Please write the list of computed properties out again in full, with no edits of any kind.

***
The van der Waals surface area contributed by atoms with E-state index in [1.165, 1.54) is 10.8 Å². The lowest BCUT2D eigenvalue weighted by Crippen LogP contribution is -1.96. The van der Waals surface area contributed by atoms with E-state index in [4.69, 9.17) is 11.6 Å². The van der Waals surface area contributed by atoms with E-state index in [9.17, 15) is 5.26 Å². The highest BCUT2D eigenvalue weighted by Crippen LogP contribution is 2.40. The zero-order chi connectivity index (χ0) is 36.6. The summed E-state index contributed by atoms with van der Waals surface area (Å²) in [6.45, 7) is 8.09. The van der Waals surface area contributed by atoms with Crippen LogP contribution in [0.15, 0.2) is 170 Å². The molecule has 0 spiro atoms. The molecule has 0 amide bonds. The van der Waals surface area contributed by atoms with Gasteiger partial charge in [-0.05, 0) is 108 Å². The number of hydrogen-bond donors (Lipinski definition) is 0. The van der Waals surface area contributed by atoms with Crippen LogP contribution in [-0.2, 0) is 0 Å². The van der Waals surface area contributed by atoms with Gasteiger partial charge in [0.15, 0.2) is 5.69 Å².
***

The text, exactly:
The van der Waals surface area contributed by atoms with E-state index in [1.165, 1.54) is 10.8 Å². The lowest BCUT2D eigenvalue weighted by Crippen LogP contribution is -1.96. The van der Waals surface area contributed by atoms with E-state index in [4.69, 9.17) is 11.6 Å². The van der Waals surface area contributed by atoms with E-state index in [9.17, 15) is 5.26 Å². The highest BCUT2D eigenvalue weighted by Crippen LogP contribution is 2.40. The zero-order chi connectivity index (χ0) is 36.6. The summed E-state index contributed by atoms with van der Waals surface area (Å²) in [6.45, 7) is 8.09. The van der Waals surface area contributed by atoms with Crippen LogP contribution in [0.15, 0.2) is 170 Å². The molecule has 0 spiro atoms. The molecule has 0 amide bonds. The van der Waals surface area contributed by atoms with Gasteiger partial charge in [-0.05, 0) is 108 Å². The number of hydrogen-bond donors (Lipinski definition) is 0. The van der Waals surface area contributed by atoms with Crippen LogP contribution in [-0.2, 0) is 0 Å². The van der Waals surface area contributed by atoms with Gasteiger partial charge in [0.15, 0.2) is 5.69 Å².